Netanyahu Won't Get Chance to Retake Leadership Position as Israel Avoids Snap Elections

Former Israeli Prime Minister Benjamin Netanyahu will not get a chance to retake his old position for years, now that Israel has passed a national budget and avoided snap elections, the Associated Press reported.

Netanyahu, who inspired both intense devotion and mass demonstrations while the nation's leader, will serve as opposition leader while also facing corruption charges. He is on trial for fraud, breach of trust and bribery, charges he denies.

In a statement ahead of Wednesday's budget vote, he said, "We will continue to fight this awful government. We will leave no stone unturned. We will look for any way to topple it, to return Israel to the right track."

If a budget had not been passed by November 14, the dissolution of the government and snap elections would have given Netanyahu a chance for a comeback. He could return to power if the government, a coalition of eight ideologically diverse parties, breaks down, the AP said. Otherwise, his next chance will be when the government rotates its leadership in 2023.

For more reporting from the Associated Press, see below.

Former Israeli Prime Minister Benjamin Netanyahu
Former Israeli Prime Minister Benjamin Netanyahu will not get a chance to return to power after Israel passed a national budget and avoided snap elections. Above, Netanyahu speaks during a session of the Knesset on October 4. Ariel Schalit/Associated Press

"It changes the time frame for him," said Anshel Pfeffer, a columnist at the left-leaning Haaretz daily and a Netanyahu biographer. "It doesn't mean he's going to give up. He's not going to give up. He's incapable of giving up."

Aviv Bushinsky, a former Netanyahu aide, said Netanyahu is better off biding his time as opposition leader, a public platform from which he can contest the legal charges and ratchet up support from constituents.

"Right now he's in no hurry. He has nothing to lose," he said.

Netanyahu, a major figure in Israeli politics for the last quarter-century, suffered a dramatic downfall earlier this year.

He began a 12-year run as prime minister in 2009, after an earlier stint in the 1990s, becoming Israel's longest-serving leader and helping to shape the country. He was ubiquitous on the world stage, preaching against Iran's nuclear program and the accord with world powers meant to rein it in. He ramped up settlement building in the occupied West Bank, avoided peace talks with the Palestinians and presided over three wars against the Hamas militant group ruling Gaza.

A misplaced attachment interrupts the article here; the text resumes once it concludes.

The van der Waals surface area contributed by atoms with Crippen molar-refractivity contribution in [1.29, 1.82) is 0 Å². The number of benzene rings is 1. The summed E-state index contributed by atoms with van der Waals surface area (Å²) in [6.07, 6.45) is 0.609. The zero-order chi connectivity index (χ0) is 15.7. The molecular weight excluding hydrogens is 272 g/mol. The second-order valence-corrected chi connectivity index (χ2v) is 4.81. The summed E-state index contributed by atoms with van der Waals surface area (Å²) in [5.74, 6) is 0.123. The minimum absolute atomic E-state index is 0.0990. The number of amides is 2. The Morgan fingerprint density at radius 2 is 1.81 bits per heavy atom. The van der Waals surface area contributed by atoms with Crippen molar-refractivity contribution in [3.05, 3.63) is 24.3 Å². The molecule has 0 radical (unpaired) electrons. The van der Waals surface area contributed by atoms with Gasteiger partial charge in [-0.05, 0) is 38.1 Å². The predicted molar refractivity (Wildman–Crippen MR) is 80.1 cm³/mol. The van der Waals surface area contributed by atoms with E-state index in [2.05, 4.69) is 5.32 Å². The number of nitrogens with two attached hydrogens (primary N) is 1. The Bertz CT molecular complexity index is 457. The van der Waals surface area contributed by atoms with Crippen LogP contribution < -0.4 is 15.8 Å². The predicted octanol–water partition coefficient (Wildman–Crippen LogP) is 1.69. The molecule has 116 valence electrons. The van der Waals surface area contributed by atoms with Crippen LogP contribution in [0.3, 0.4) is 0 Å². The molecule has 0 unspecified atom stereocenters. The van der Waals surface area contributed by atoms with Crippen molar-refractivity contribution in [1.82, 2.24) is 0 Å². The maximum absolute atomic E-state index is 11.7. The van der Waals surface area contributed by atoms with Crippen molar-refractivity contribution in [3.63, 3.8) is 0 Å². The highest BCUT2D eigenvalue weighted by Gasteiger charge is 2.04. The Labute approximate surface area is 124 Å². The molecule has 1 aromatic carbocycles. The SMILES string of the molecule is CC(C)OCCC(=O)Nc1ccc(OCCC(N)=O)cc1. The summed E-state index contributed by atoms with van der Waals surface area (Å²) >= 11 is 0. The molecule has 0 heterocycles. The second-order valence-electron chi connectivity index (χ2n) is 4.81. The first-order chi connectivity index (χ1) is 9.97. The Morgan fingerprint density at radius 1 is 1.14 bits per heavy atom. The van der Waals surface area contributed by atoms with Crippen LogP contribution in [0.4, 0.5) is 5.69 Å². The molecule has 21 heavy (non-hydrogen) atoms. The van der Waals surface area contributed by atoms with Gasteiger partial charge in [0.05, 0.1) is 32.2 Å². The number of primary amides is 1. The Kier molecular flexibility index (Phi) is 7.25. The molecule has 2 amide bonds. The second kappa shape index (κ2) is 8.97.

He worked hard to convince Israelis that he was a world-class statesman, the only one who could safely guide Israel through its myriad challenges. But under Prime Minister Naftali Bennett, who has traveled to the global climate summit, steered Israel through a fourth COVID-19 wave and passed a budget, that argument has eroded.

"Suddenly you don't need to be Benjamin Netanyahu to be the prime minister of Israel. And that in itself has sort of been a revelation," Pfeffer said.

Netanyahu also used his office to divide Israelis, whipping up nationalists against dovish leftists, Jewish Israelis against Palestinian citizens of Israel and railing against the country's institutions, especially after he was indicted in three corruption cases.

Under Israeli law, Netanyahu did not have to step down after being indicted, leaving him a bully pulpit from which he could fight the charges, push to legislate immunity and air his grievances against the media and the judicial system.

After early elections in April 2019, Netanyahu was unable to form a coalition, with some of his former allies refusing to sit in government with him. Israel entered a lengthy political crisis, holding three more elections in less than two years. Protesters around the country descended on city squares and main intersections, demanding Netanyahu resign.

Netanyahu, dubbed a political wizard for repeatedly surviving threats to his rule, saw his magic run out in June, when a disparate constellation of political parties joined forces to oust him. In a Shakespearean twist, Bennett, Netanyahu's former aide turned rival, was picked to helm the coalition.

Netanyahu, known for enjoying the luxuries of office and hobnobbing with world leaders, was relegated to the post of opposition leader as others swiftly moved into the limelight.

With a robust base and a coterie of loyal lawmakers, he has kept up a lively social media presence and still makes public appearances. His allies heckle and shout over Bennett's speeches in the Knesset, Israel's parliament.

But he no longer drives the agenda. He has done his utmost to undermine the current government, calling it illegitimate, compelling opposition lawmakers to boycott parliamentary committees and vowing to return to office. Israeli media have reported attempts by his right-wing Likud party to lure defectors from the coalition, efforts that have so far been unsuccessful.

Israeli Justice Minister Gideon Saar, meanwhile, has been promoting legislation that would block an indicted lawmaker from being allowed to form a government, a bill he says was not crafted to target his former mentor.

Netanyahu isn't expected to resign after the budget defeat, even as some allies lose patience with being out of government, including one who is challenging him for the Likud leadership. Netanyahu is expected to prevail, but the challenge exposes cracks in his hold on the party.

If he does unexpectedly leave parliament, that would likely be what finally topples the coalition.

"The strongest glue binding the coalition is the existence of Netanyahu," said Avraham Diskin, a political analyst. "If Netanyahu quits, then that presents a serious chance for the coalition to fall."